Ed Welburn, General Motors Co. design chief, and easily one of the most prominent car designers of our era, is retiring after 44 years with the company. He announced Thursday that he will retire July 1st, with Michael Simcoe, a 33-year old veteran who currently leads GM’s International Design Center, will take over and begin the transition May 1st.
GM CEO Mary Barra in a GM press release:
"GM Design is among the most respected and sought-after organizations in the industry because of Ed's leadership. He nurtured a creative, inclusive and customer-focused culture among our designers that has strengthened our global brands."
A GM lifer, Welburn started at the company in 1972 after graduating from Howard University; and elevated through the ranks to head up GM Design globally in 2005. His departure is a significant one because he was solely responsible for the overhaul of brands like Buick and Cadillac, and bringing back sporty cars like the Camaro, leading a styling Renaissance as the company emerged from its 2009 bankruptcy.
GM vice chairman Bob Lutz said in an email:
“Ed has managed to re-establish what made GM great in the ’60s: cars and trucks that just look right, inside and out. Ed’s reign will be remembered as marking the end of the dark era and the rebirth of GM as a design leader.”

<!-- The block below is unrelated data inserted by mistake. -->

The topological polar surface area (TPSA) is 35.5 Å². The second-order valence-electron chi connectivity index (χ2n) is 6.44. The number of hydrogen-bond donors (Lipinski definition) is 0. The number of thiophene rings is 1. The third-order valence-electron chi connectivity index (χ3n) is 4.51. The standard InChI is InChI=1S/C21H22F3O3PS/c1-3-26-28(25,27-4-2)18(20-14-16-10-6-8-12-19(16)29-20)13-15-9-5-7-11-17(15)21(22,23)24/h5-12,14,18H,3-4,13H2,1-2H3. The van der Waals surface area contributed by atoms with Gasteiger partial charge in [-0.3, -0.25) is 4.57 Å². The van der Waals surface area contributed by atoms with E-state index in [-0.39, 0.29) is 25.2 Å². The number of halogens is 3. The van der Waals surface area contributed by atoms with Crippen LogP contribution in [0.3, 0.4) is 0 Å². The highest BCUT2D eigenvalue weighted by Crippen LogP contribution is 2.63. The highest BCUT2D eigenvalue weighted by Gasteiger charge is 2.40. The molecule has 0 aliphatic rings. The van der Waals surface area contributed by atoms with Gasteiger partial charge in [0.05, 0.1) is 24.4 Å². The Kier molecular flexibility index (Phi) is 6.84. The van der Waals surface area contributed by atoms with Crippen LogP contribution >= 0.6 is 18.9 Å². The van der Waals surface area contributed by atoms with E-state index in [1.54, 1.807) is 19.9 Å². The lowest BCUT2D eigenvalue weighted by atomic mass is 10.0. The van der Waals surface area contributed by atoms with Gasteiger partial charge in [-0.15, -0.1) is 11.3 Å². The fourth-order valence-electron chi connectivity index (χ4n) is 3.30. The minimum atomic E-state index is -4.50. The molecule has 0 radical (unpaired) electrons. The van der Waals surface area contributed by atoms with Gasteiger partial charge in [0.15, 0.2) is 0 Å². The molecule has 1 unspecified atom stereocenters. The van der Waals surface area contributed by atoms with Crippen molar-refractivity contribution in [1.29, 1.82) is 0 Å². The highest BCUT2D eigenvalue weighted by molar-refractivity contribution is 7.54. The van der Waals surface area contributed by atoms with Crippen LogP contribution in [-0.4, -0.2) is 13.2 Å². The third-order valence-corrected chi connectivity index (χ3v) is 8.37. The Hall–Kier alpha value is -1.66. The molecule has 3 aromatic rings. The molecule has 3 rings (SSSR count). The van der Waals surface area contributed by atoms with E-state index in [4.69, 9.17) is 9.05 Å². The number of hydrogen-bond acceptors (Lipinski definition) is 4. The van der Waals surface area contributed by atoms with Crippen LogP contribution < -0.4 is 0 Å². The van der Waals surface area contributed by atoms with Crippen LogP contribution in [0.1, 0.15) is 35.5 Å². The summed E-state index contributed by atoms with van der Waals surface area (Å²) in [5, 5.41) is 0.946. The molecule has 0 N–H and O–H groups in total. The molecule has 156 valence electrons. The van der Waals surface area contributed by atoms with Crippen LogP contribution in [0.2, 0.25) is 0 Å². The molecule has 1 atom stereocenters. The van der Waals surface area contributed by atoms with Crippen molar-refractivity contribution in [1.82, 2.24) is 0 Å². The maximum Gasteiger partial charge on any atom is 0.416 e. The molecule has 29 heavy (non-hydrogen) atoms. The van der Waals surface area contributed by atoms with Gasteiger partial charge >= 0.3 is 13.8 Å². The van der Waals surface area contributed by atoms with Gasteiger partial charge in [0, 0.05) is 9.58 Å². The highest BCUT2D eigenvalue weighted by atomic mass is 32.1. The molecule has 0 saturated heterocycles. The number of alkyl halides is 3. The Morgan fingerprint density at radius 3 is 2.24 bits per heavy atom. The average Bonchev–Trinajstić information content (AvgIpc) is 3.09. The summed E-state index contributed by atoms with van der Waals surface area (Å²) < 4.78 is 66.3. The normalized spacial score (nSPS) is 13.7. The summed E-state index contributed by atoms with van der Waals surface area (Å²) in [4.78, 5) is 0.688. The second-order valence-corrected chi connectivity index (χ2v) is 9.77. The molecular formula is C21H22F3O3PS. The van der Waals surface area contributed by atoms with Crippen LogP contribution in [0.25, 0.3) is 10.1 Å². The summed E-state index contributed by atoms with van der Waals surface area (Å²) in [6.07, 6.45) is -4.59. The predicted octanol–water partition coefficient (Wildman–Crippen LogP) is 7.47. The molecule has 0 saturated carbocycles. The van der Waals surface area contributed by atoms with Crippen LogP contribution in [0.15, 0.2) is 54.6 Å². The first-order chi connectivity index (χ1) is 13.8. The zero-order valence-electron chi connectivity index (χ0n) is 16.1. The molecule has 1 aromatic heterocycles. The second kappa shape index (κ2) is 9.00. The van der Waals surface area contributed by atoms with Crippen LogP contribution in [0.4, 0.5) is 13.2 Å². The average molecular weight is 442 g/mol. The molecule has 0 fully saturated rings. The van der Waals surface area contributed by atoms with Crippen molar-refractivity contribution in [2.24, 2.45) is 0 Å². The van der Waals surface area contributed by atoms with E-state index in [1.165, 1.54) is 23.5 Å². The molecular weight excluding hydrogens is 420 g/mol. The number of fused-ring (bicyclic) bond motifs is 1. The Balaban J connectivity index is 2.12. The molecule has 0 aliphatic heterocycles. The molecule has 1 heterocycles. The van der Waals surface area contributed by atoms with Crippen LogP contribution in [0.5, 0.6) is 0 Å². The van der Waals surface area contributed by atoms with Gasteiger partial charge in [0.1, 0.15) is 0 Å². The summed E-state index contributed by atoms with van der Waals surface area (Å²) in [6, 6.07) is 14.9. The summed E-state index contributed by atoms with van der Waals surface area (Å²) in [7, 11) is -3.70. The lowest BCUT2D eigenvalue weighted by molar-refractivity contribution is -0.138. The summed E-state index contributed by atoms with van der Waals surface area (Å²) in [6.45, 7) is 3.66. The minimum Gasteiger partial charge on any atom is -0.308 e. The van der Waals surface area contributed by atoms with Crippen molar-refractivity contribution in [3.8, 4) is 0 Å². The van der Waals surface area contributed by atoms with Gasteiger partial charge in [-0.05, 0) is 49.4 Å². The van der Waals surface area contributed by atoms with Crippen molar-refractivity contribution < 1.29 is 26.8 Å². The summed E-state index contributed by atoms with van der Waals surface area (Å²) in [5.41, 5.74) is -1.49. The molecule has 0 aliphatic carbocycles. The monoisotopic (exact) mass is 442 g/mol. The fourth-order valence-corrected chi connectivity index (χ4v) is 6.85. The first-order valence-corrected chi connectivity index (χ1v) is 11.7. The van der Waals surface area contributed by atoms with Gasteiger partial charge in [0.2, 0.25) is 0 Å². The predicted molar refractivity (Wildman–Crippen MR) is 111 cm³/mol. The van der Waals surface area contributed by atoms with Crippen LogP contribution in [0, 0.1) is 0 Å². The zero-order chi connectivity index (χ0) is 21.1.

In his early days, he designed some of the most iconic performance cars such as the Camaro, Cadillac Ciel, Corvette, the Buick Avista and many others. He also streamlined the 1987 Oldsmobile Aerotech concept with the world-speed record.
Welburn considers the Aerotech concept to be his most important because it was a close collaboration with both design and engineering departments. He supported this collaborative spirit under his tenure as the design chief of GM. During his tenure, Welburn set up a global network of 10 Design Centers with over 2,500 designers, working together on concept and production cars, trucks and utility vehicles.
Although Ed Welburn officially retires on July 1st, GM says that he will be working with the architect of its new Design Center facility on the campus of the GM Technical Center in Warren, Michigan. He will also be working with the Smithsonian on an Edward T. Wellburn Collection of pieces documenting his career that will debut at the opening of the National Museum of African American History and Culture building at the end of this year.
Ed Welburn’s successor, Simcoe, started in GM’s Australian Holden Unit and has worked on the Camaro, CTS, and more recently, the Buick Avenir concept that won the best concept car at the 2015 Detroit Auto Show.